New Class Descriptions
Anthropology 1070-001: Introduction to Linguistics in Anthropology (Instructor: Professor Marianna Di Paolo)
Meets with ANTH 6500. A general introduction to the field of linguistics from an anthropological and scientific perspective as developed in the United States by anthropologists such as Franz Boas and Edward Sapir. The course introduces students to basic linguistic analysis, focusing in particular on topics of interest in linguistic anthropology including the comparison of human language and animal communication, human syntax, semantics, and the study of language change over time.
Anthropology 2300-001: Peopling of the Planet (Instructor: Professor Brian Codding)
How did humans come to occupy continents and islands across the planet? This course surveys the story of one of the worlds most successful colonizers: Homo sapiens. Course lectures detail how humans emerged as a species, left Africa to populate Europe, Asia, and Australia, eventually reaching the New World and the Pacific Islands. Course material focuses on archaeological data sets, methodologies, and theories to investigate the timing, cause and effects of these colonization events. Special attention is given to the relationships between human subsistence, population dynamics and environmental impacts on previously unoccupied lands.
Anthropology 270-001: Languages of the World (Instructor: Professor Marianna Di Paolo)
This course introduces students to the diversity of the world’s languages in their social and historic context. Provides a basic overview of modern languages and language families worldwide, with an emphasis on the dynamic relationships between languages and cultures. By the end of the course, students will have an appreciation of the diversity and distribution of the world’s languages, what factors cause one language to spread while another becomes moribund, and the importance of maintaining our linguistic diversity.
Anthropology 4183-001: Sex and Gender (Instructor: Professor Leslie Knapp)
Meets with ANTH 6183. Humans and other primates will be covered in this course. This course introduces students to an anthropological perspective on the relationship between sex, the biological attributes by which a person is perceived to be male or female, and gender or the ideals and practices associating roles, behaviors and sexualities with men or women. In this course, the students will learn genetic mechanisms of sexual differentiation and how genetic, chromosomal and hormonal factors make males masculine, females feminine, and occasionally vice versa. We will also consider how differences in male and female reproductive biology and physical appearance relate to mate choice and sexual selection.
Anthropology 4245-001: Human Migration and Social Change (Instructor: Professor Adrian Bell)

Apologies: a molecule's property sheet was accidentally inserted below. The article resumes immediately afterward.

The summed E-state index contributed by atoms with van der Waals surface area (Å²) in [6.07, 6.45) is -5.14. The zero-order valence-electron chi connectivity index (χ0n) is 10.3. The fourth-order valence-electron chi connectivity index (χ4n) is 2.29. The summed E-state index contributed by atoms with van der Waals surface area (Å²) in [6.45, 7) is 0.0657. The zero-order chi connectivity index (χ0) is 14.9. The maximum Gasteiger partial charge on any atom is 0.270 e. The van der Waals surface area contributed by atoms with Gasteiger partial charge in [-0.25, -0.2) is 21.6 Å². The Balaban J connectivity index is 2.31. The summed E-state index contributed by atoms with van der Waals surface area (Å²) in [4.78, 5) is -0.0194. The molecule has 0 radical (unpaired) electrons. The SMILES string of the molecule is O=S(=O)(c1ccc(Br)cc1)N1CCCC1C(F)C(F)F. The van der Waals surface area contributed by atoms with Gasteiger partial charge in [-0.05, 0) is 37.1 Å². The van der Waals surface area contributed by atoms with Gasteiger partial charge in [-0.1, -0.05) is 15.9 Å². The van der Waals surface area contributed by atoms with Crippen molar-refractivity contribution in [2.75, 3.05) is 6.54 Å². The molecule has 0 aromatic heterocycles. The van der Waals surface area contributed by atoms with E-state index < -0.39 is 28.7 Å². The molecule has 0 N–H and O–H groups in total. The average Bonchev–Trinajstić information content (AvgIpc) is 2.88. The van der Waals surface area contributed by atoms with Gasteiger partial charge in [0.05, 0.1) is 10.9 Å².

Meets with ANTH 6245. Every society in the world is currently experiencing rapid economic, social, political and technological changes in response to expanding market economies and diffusion of information. Due to the extent of contemporary migration, society is being shaped by immigrants and the children of immigrants. Migration is highly selective and the outcomes of migration are diverse. This course will enable the student to confront these issues through lectures, readings, discussions and assignments. As students learn of the cause and effects of migration in prehistory and in the contemporary, they will gain a broad understanding of human mobility as a force for social evolution.
Anthropology 4282-001: Primate Evolution (Instructor: Professor Melissa Schaefer)
Meets with ANTH 6282. This course explores the origin and evolution of the Order Primate from its origin in the Paleocene up to the diversification of modern species. Topics addressed include evolutionary theory, phylogeny and systematics, functional morphology, the reconstruction of primate behavior, and the relationship between fossil and living primates.
Anthropology 4351/5351 Anthropological Demography (Instructor: Professor Karen Kramer)
Demographic survey of anthropological populations, including population history, methods of demographic analysis of small populations, skeletal series, population structure, and biological and cultural analysis of population change, marriage, and vital events.
A note on our numbering system:
- 1000-level courses are intro courses, for both majors and non-majors
- 2000-level courses are 'outreach' courses designed for non-majors, open to majors also
- 3000-level courses are upper-division geographical area courses
- 4000-level courses are upper-division topical courses
- 5000-level courses are for juniors, seniors, and grad students
Both 3000 and 4000 courses are suitable for anyone who has taken an intro course in the relevant area, and many have no prerequisites at all. Please speak to the instructor if you are in doubt about your preparation.
Click here for the latest course catalog.
A note on undergraduate-graduate cross-listed courses:
Many of our 3000 and 4000-level courses are cross-listed with a 6000-level graduate course. What this means in practice is that a few (usually 1-4) graduate students will attend lectures simultaneously with the undergraduates, and have additional grad-only requirements. Lectures are taught at a level appropriate to the undergraduate numbering, and undergraduates and graduate students are always graded on a separate scale.